Maybe I'm just trying to talk myself out of it that scope...but I love Zeiss glass.  I have a Vortex Viper PST on order.  It's already been 5 months, and they're saying another 1-3 months.  My biggest concern with the Vortex is that the one I looked through got pretty hazy at the higher powers.  The Zeiss is nice and crisp, but I just don't know about the SFP ballistic reticle.  I would love to try it, but once I mount it, it's mine.  Can't return it.

The FOV is twice wider for a distance that is twice longer.   That is what linear means.

At 200 yards, it is twice wider than at 100 yards.  At 400 yards, it is twice wider than at 200 yards.

At 300 yards, the distance is 1.5 times longer than at 200 yards, so the FOV is 1.5 times wider than at 200 yards.

This is pretty simple geometry.

ILya


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Posted By: Kickboxer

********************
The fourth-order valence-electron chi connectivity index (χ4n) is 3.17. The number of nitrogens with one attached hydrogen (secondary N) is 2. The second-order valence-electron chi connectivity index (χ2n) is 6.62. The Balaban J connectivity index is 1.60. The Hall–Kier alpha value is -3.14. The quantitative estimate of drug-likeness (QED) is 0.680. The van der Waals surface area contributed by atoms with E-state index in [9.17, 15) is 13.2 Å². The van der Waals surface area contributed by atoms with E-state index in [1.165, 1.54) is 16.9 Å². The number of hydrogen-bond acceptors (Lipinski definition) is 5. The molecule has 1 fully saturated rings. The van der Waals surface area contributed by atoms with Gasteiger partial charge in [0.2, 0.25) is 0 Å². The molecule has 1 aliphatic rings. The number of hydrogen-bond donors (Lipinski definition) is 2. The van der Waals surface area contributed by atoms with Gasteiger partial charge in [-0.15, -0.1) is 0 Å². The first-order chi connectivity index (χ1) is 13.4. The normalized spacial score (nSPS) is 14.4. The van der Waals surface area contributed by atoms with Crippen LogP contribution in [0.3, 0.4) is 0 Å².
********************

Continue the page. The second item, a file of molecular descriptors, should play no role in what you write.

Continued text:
Date Posted: December/09/2014 at 17:29
You didn't even mention string theory...

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There are some who do not fear death... for they are more afraid of not really living


Posted By: Trailblazer
Date Posted: December/09/2014 at 17:51
Originally posted by koshkin koshkin wrote:


The FOV is twice wider for a distance that is twice longer.   That is what linear means.

At 200 yards, it is twice wider than at 100 yards.  At 400 yards, it is twice wider than at 200 yards.

At 300 yards, the distance is 1.5 times longer than at 200 yards, so the FOV is 1.5 times wider than at 200 yards.

This is pretty simple geometry.

ILya



Yes...that's the same thing I said.  It grows by only 4.2 feet for each 100 yards.  The math works out the same.   The increase between each 100 yard increment is only 4.2 feet, whether between 100 and 200 yards, or between 900 and 1,000 yards.  Still doesn't seem quite right, but perhaps it is.

I understand what "linear" means....that's why I asked if it was linear!  The question wasn't what linear means...the question was IS it's linear.  I'll take your word for it that you're right, but I may have to throw a challenge flag!